Long overdue flood relief scheme nearing reality

Long overdue flood relief scheme nearing reality


A flooded St Flannan’s College in 2015 – Photo: © Pat Flynn

The Office of Public Works (OPW) has completed its review of the projects tender evaluation for the Ennis South Flood Relief Scheme.

The OPW had asked for a Report on the Tender Evaluation process for this third phase of the Ennis Flood Relief Scheme from Clare County Council.

The OPW has already allocated €4.71 million in funding to the Ennis South Flood Relief Scheme. Works proposed under the scheme include a Flood Overflow Culvert from St. Flannan’s Stream to the Clare Abbey flood plain, a Flood Overflow Culvert from Ballybeg Stream to the Clare Abbey flood plain, and the upgrade of the existing flood defence embankment between the Quin Road and the Clarecastle tidal barrage, including rehabilitation and construction of sluices.

Fire crews deal with flooding at Tobartaoscáin – Photo: © Pat Flynn 2015

“There were certain matters that required close consideration as part of the review of the report, including project costs, but the OPW worked closely with the local authority and its consultants in order to fully clarify these matters,” said Minister Pat Breen.

“The OPW has informed me that it has now completed its review and expects to be in contact with Clare Country Council on the matter very shortly.  It is hoped that construction will commence shortly thereafter.”

“The sooner the work begins the sooner the frustration of residence effected by flooding in this area of Ennis can be alleviated. I sincerely hope this is the beginning of the end of the flooding issues in this part of Ennis,” Minister Breen added.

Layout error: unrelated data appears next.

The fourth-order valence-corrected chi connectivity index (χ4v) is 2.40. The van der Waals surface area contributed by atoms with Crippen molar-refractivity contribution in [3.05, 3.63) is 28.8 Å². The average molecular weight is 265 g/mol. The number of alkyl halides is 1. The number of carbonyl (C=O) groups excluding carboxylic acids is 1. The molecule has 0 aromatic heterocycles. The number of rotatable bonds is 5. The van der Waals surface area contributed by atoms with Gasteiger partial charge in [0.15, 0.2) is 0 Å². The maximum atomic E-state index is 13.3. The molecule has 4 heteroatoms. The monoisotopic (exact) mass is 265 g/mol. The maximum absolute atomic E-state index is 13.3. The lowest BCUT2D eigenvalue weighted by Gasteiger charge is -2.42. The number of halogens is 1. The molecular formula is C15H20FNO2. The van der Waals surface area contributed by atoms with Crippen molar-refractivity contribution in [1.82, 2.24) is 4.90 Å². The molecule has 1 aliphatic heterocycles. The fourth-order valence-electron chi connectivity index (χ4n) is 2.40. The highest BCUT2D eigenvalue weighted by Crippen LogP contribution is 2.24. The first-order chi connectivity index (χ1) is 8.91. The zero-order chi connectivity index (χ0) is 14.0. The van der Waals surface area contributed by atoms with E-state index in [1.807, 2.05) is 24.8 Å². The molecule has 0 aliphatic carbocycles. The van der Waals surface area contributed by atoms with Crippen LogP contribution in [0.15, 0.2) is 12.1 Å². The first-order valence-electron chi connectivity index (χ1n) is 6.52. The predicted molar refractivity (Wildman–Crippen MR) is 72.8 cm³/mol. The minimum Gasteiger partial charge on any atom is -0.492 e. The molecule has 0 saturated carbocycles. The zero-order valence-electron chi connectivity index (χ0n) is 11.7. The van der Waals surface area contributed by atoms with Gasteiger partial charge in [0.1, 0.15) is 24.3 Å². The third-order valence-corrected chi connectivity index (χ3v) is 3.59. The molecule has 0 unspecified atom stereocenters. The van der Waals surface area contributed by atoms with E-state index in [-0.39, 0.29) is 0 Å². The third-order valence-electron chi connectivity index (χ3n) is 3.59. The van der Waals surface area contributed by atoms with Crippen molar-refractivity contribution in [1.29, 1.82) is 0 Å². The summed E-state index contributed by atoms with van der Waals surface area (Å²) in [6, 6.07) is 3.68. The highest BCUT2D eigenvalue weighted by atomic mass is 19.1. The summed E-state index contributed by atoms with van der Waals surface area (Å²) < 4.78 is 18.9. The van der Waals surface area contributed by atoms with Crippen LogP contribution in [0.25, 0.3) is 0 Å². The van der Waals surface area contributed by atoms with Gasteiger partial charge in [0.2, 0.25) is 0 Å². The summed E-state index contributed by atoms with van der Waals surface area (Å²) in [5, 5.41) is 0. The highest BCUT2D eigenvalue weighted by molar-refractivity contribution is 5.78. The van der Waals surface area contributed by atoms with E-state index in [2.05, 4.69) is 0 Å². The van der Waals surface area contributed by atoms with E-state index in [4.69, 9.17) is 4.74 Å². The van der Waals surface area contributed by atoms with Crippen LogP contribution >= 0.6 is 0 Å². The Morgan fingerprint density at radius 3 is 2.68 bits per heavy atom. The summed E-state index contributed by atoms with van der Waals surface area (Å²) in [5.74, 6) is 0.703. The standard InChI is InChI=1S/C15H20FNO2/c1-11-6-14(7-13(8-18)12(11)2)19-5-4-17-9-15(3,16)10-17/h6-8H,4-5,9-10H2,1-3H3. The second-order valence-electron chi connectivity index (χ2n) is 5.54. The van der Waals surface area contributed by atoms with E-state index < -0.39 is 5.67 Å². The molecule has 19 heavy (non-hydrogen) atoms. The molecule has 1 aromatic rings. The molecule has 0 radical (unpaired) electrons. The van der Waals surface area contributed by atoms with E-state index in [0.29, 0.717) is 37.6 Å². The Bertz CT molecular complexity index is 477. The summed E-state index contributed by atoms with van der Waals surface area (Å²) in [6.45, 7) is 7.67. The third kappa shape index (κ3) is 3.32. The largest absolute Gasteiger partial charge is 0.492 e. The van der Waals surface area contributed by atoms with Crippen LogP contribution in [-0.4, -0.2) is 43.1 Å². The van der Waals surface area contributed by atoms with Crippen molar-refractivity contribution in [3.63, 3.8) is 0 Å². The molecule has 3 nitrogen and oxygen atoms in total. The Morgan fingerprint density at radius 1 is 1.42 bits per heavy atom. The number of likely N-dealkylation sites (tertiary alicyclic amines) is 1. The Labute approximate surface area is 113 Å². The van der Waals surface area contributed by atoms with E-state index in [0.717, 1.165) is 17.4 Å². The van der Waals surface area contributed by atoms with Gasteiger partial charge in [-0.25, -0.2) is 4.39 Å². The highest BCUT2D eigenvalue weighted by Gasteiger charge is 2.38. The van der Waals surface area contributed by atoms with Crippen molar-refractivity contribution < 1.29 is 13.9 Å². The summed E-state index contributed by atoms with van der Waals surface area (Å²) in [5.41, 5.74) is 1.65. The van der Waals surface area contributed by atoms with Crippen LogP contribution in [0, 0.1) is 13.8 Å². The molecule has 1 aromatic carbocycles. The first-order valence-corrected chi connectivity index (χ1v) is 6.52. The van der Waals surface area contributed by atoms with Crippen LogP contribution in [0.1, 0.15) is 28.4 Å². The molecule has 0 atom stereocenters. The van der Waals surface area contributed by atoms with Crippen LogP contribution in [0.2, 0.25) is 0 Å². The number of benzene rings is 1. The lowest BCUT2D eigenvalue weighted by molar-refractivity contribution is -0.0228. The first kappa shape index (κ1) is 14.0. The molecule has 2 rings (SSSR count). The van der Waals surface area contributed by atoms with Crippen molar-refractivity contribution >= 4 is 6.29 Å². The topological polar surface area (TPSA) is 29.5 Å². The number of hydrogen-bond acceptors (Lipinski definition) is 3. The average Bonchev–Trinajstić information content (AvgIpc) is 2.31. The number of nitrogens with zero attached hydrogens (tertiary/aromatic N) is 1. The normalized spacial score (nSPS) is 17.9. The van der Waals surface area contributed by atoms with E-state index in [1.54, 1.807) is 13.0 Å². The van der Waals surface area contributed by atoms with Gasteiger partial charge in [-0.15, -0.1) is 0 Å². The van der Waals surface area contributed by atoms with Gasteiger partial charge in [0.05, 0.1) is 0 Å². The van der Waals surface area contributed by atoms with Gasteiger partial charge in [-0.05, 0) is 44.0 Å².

The new works should prevent flooding in Tobartaoscáin – Photo: © Pat Flynn 2015

The Ennis South Scheme will be carried out by Clare County Council with the funding from the Office of Public Works (OPW).

Flood Relief works have previously been carried out from Bank Place to Doora Bridge, Watery Road/Elm Park and the Fior Uisce Estate following serious flooding in 2009. Over €18 million has been invested in the upper and lower schemes.

Chief Reporter Pat Flynn has worked as a journalist for almost 30 years. His career began during the late 1980s when, like many aspiring radio presenters of the time, he worked for local pirate radio stations in Clare and Limerick. Pat joined Clare FM in 1990 where he worked as researcher initially and later presented several different programmes including the station's flagship current affairs programme. He was also the station's News Editor and Deputy Controller of Programmes. Despite leaving in 2003 to pursue a career as a freelance journalist, he continues to work with the station to this day. As well as being the Clare Herald’s Chief Reporter Pat is also freelance journalist and broadcaster, contributing to Ireland’s national newspapers and is a regular contributor to national broadcasters.